• Kenyans and Americans will be able to fly direct to each other’s countries by May, according to a government official.

    Transport Cabinet Secretary James Macharia said direct flights to the US could soon become a reality adding that Kenya had completed the greater part of the audit requirements by the United States aviation authorities.

    “We anticipate that we shall commence direct flights to the USA by May 2016, having as of now cleared almost all aviation audit issues,” Mr Macharia told the Nation, a local Newspaper.

    Kenya failed two tests in the past

    For many years, Kenya through the Kenya Aviation Authority (KCAA) has been pushing to pass audits by US aviation officials, to allow direct flights without success.

    In the last two audits, Jommo Kenyatta International Airport (JKIA) failed to attain the audit minimum of 80%, the score needed to meet “Category 1” status. After the two tests, Kenya allocated Sh6.4 billion ($62 million) to upgrade the airport and address security and safety issues.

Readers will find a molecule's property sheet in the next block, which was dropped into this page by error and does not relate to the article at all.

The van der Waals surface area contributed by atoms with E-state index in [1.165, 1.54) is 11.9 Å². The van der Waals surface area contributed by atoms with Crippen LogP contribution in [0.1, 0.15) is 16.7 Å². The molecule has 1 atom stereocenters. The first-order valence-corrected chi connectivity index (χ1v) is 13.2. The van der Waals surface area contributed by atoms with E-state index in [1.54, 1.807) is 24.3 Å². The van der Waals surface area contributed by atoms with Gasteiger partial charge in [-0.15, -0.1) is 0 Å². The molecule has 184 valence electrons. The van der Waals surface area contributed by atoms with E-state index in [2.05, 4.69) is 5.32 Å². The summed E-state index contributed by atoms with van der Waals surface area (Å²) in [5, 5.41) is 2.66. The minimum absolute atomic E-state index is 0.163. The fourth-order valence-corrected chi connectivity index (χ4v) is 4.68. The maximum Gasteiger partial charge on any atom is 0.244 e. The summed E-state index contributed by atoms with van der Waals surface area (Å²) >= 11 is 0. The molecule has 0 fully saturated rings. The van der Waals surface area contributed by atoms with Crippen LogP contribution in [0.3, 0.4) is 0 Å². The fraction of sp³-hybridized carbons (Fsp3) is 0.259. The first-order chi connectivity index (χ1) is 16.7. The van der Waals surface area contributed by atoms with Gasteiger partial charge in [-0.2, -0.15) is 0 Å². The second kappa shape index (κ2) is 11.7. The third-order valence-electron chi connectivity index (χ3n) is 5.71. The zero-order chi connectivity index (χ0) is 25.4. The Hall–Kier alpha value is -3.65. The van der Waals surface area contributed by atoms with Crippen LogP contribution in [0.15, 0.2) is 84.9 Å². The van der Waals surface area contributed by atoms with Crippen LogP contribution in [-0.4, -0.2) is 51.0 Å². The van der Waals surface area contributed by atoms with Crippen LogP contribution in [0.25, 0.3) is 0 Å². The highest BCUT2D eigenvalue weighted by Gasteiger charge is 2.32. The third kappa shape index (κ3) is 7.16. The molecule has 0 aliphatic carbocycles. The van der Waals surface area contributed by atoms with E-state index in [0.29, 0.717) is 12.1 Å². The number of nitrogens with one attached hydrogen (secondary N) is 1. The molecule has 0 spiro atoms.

Currently, Kenya operates under second class status which means there are no direct flights between the two countries. Flights have to transit through other airports such as Dubai, Addis Ababa, London, and Istanbul, adding layovers to passengers’ travel time.

    In July last year, during his visit to Kenya, US President Barack Obama gave hope to Kenya’s vision to induct the flights.

    “Our governments are working to facilitate the direct flights between US and Kenya as soon as possible,” Mr Obama said.

    “This is something that has great potential and obviously would have a beneficial impact on US travel to Kenya both for business and tourism,” he added.

     This comes at a time when Kenya is re-strategizing on how to boost tourism sector in the country. Series of terrorist attacks in the country has caused massive loss in the sector and has put pressure on the country’s economy.  

    If this materializes, Kenya will enjoy more benefits especially from tourists who are travelling directly to Kenya. Moreover, this will tap in to the Kenyan immigrants and their families who live in the US.

    Once, approved, the Flights between the US and Kenya could also help to influence other countries to follow suit, opening up the country to further development in future.

    According to Federation Aviation Administration’s International Aviation Safety Assessment program, only four sub-Saharan African countries meet the criteria and are classified as “category 1”. They include Ethiopia, South Africa, Cabo Verde, and Nigeria.